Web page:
Study Examines Whether African Americans are as Likely as Whites to Be Screened for Pain in VA Healthcare System
In 2003, a VA directive mandated systematic screening for the presence and intensity of pain, known as "Pain as the 5th Vital Sign." In addition, an important part of improving the quality of pain management is addressing problems of racial equity. African Americans, in particular, are less likely than Whites to receive adequate pain treatment for all types of pain (e.g., acute, chronic, cancer-related). This cross-sectional study sought to determine whether African American Veterans were less likely to be screened for pain than their White counterparts — and to determine the factors associated with differences in screening rates. Investigators identified 25,382 African American Veterans and 220,122 non-Hispanic White Veterans who had been randomly selected to receive the 2007 Survey of Healthcare Experiences of Patients (SHEP). [Survey responders and non-responders were included in this study]. The SHEP survey is administered quarterly by VA's Office of Quality and Performance to solicit patient-reported information regarding recent specific episodes of VA outpatient care. Using SHEP data and administrative records, investigators then measured rates of pain screening, demographics, medical and psychological comorbidity, outpatient prescription of pain medication (opioid and non-opioid), and healthcare utilization (number of outpatient visits, and inpatient visits two years prior to the patient's SHEP index visit).
- Results suggest that VA's mandate for pain screening has resulted in high and relatively equitable rates of pain assessment among both African American and White Veterans. Although rates of pain screening were lower among African Americans compared to Whites (78% vs.82%), this disparity was reduced by half after controlling for prior healthcare use, in which African American Veterans had a greater number of outpatient visits, which was associated with lower rates of pain screening at the index visit.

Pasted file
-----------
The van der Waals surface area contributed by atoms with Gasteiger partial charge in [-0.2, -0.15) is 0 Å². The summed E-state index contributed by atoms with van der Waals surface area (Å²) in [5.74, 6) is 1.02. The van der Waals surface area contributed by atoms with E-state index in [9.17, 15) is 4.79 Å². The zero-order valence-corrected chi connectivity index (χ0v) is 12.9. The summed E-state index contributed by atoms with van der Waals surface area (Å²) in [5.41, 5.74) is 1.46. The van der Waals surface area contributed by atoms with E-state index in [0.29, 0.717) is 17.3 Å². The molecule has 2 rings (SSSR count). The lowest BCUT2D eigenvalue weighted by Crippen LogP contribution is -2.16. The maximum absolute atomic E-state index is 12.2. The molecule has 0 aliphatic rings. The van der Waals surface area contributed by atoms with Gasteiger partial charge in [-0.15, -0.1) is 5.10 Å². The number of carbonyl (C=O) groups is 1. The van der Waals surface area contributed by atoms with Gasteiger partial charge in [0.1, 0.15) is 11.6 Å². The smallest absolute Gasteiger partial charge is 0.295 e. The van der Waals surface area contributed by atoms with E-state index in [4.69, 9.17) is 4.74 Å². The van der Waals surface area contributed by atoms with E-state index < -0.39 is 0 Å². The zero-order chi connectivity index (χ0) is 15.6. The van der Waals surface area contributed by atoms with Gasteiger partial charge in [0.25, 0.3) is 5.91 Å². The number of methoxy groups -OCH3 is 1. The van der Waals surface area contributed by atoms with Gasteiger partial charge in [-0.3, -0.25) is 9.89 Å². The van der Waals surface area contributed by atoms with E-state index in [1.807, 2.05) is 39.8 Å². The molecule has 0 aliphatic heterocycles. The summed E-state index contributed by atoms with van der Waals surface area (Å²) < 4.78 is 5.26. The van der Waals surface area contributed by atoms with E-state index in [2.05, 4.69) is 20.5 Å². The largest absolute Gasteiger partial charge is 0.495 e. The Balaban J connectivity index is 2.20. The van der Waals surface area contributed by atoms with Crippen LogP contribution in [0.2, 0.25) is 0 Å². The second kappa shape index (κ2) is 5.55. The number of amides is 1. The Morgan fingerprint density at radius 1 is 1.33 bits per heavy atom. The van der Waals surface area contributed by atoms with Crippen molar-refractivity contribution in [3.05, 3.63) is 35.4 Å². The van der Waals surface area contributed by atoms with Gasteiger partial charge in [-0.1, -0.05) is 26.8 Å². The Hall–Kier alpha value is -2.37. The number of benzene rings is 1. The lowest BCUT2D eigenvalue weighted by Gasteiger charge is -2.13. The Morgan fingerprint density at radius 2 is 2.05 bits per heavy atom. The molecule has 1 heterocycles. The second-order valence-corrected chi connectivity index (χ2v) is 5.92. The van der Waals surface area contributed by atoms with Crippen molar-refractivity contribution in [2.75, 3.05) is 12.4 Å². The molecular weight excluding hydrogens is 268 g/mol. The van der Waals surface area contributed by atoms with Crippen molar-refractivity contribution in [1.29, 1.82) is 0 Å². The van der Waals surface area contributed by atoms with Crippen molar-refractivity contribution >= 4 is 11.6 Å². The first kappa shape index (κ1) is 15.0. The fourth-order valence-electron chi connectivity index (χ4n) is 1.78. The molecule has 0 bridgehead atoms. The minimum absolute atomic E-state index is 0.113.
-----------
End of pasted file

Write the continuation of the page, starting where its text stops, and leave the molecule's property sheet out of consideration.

- Overall, Veterans were less likely to be screened for pain if they were African American, female, and married; if they had a diagnosis of deficiency anemia; if they had a greater number of outpatient visits; and if they were an established (vs. new) patient. Veterans were more likely to be screened if they had prior diagnoses of chronic joint, neck, or back pain; opioid abuse, anemia, and pulmonary circulation disorders; and if they had a non-opioid analgesic prescription and/or greater number of inpatient admissions in the previous two years.
- This study used survey data from 2007, as well as administrative data that have limitations associated with obtaining information about patient race.
- Secondary data did not capture many of the variables that might contribute to racial differences in screening rates, i.e., racial sterotypes that might be held by some providers.
This study was funded by HSR&D (IIR 07-071). Drs. Burgess, Nelson, and Partin, and Ms. Gravely are part of HSR&D's Center for Chronic Disease Outcomes Research, Minneapolis, MN. Dr. Bair is part of HSR&D's Center of Excellence on Implementing Evidence-Based Practice, Indianapolis, IN.
Burgess D, Gravely A, Nelson D, van Ryn M, Bair M, Kerns R, Higgins D, and Partin M. A National Study of Racial Differences in Pain Screening Rates in the VA Healthcare System. Clinical Journal of Pain November 21, 2012;e-pub ahead of print.